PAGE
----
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Netflix suspends transgender employee who tweeted about Dave Chappelle's 'The Closer'

The streaming giant says the tweets weren't the reason the employee was suspended.
Image: Dave Chappelle performs in \"The Closer.\"
Dave Chappelle in "The Closer."Mathieu Bitton / Netflix

Netflix suspended a transgender employee who criticized the new Dave Chappelle stand-up special "The Closer," writing on Twitter that Chappelle's jokes were harmful to transgender people and the LGBTQ community. The company denied that the tweets were the reason for the suspension.

The employee, software engineer Terra Field, tweeted Wednesday that Chappelle "attacks the trans community, and the very validity of transness," in "The Closer."

In a Twitter thread, Field listed the names of transgender and gender-nonconforming people who have been killed this year, citing an article from the Human Rights Campaign.

Netflix said Field was not suspended for her tweets about Chappelle.

"It is absolutely untrue to say that we have suspended any employees for tweeting about this show," a company spokesperson said. "Our employees are encouraged to disagree openly, and we support their right to do so."

Field and two other employees were suspended because of a separate incident that occurred last week, a source familiar with the matter said.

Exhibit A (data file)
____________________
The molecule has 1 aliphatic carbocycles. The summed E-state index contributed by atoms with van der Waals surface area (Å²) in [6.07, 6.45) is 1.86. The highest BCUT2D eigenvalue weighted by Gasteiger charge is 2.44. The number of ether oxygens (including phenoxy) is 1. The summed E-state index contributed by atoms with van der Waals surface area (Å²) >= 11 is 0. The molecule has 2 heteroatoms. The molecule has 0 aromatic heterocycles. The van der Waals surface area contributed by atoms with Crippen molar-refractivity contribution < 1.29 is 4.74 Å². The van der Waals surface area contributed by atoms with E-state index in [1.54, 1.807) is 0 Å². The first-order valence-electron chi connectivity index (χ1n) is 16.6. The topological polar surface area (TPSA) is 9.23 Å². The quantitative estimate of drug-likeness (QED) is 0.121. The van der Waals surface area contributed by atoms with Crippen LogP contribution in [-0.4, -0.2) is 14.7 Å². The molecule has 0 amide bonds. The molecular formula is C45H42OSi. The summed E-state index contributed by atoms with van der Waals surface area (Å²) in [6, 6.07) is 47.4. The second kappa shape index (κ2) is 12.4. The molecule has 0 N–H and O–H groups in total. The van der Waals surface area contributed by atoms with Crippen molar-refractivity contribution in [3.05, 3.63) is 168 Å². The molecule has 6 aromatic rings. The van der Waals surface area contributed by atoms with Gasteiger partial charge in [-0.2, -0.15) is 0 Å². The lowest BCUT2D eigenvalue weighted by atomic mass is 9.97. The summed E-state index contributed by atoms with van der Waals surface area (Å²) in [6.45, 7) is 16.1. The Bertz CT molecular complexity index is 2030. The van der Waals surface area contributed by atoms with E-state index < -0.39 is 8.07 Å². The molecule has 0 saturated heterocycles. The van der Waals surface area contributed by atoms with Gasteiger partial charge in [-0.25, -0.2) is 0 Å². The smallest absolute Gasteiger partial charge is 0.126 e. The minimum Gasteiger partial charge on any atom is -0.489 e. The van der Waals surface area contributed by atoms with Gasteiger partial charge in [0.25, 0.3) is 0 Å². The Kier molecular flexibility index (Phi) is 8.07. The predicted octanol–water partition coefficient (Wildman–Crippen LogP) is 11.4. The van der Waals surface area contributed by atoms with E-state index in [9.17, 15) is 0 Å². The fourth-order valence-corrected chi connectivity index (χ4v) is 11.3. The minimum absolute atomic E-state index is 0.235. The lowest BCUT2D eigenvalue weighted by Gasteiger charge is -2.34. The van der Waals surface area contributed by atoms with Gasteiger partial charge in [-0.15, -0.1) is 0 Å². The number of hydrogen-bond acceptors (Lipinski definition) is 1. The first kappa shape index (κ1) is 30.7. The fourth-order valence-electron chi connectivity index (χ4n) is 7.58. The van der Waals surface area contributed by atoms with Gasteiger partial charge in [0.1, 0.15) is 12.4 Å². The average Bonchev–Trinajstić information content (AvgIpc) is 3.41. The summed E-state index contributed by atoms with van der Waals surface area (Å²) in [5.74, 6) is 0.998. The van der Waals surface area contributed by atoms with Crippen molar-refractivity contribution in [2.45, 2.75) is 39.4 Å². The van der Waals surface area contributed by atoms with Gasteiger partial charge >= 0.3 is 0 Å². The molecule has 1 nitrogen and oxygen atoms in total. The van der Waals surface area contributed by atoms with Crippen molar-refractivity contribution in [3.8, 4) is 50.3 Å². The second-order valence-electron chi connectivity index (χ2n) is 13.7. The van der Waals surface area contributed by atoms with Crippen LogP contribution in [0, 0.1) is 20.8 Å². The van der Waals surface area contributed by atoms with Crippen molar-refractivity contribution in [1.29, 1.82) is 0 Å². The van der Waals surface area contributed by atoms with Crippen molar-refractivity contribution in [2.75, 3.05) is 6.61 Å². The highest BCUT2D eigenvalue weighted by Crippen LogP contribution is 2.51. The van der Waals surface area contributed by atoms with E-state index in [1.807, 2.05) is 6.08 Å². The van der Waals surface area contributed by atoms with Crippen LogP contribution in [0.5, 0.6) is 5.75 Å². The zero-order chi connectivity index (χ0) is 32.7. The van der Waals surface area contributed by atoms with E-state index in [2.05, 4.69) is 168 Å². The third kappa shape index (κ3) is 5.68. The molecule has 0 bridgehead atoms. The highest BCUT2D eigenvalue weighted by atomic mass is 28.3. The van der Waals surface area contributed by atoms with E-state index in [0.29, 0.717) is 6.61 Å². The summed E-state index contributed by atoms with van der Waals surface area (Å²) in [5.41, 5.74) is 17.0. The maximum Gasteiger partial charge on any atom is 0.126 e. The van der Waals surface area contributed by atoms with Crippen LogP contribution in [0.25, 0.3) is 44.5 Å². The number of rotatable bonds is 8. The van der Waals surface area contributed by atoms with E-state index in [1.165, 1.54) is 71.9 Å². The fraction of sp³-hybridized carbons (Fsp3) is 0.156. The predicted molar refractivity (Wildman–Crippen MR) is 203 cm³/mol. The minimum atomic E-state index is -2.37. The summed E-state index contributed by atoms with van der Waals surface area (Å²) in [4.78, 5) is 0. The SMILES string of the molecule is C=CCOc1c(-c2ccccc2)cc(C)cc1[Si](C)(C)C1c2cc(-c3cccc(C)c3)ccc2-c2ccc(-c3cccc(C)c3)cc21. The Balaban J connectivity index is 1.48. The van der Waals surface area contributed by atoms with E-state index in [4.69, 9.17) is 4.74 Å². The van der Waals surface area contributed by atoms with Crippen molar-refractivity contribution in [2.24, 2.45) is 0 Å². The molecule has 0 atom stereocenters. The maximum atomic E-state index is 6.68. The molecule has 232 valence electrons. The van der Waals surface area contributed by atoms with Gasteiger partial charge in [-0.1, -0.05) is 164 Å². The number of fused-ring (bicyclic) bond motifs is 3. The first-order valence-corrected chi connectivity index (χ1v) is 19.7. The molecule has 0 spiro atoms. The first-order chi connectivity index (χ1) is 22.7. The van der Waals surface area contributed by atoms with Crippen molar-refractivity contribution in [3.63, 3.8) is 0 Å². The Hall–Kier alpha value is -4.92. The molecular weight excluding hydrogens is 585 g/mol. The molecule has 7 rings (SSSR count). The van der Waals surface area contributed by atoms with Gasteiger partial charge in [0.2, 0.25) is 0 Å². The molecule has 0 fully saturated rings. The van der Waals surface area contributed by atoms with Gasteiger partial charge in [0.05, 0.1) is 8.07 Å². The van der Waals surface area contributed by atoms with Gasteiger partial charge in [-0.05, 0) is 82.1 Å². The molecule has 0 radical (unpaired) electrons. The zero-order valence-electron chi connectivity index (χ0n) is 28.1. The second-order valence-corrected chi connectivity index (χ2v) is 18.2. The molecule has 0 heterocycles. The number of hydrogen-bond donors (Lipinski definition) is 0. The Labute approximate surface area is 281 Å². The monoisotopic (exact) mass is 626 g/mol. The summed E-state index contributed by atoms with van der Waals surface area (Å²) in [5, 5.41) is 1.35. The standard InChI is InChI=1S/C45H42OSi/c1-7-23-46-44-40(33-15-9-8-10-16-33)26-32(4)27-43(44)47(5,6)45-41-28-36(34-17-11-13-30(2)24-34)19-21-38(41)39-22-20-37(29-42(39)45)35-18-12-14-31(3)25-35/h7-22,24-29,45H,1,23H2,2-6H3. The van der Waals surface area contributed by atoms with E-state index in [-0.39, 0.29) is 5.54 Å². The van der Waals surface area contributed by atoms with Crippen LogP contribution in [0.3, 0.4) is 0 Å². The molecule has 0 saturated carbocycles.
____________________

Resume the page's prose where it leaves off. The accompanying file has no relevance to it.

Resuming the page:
Field did not immediately respond to a direct message on Twitter seeking comment about the streaming giant's account of events. The identities of the two other employees who were suspended were not immediately clear.

The news of Field's suspension was first reported by The Verge.

The Verge also reported that co-CEO Ted Sarandos responded to questions from employees in an internal email sent Friday. In the memo, which was quoted in full by The Verge, Sarandos said Chappelle's special would not be removed from the platform.

Netflix said it had no comment about the memo; a company spokesperson did not dispute its contents as reported by The Verge.

"It never feels good when people are hurting, especially our colleagues, so I wanted to give you some additional context. You should also be aware that some talent may join third parties in asking us to remove the show in the coming days, which we are not going to do," Sarandos was quoted as saying.

"Several of you have also asked where we draw the line on hate. We don't allow titles on Netflix that are designed to incite hate or violence, and we don't believe 'The Closer' crosses that line.

"I recognize, however, that distinguishing between commentary and harm is hard, especially with stand-up comedy which exists to push boundaries," Sarandos added, according to The Verge. "Some people find the art of stand-up to be mean-spirited but our members enjoy it, and it's an important part of our content offering."

Chappelle has a lucrative content deal with Netflix. He signed an agreement in 2016 that is reported to pay him $20 million per stand-up special. He has released six specials on the platform to date.

Chappelle has faced intense backlash since the streaming debut of "The Closer" last week, with some critics accusing him of putting the LGBTQ community at risk with transphobic comments.

In an appearance Thursday at Los Angeles' Hollywood Bowl, however, Chappelle was reported to have been given a standing ovation from some audience members.

"If this is what being canceled is like, I love it," said Chappelle, 48, according to The Hollywood Reporter.

A spokesperson for Chappelle did not immediately respond to a request for comment.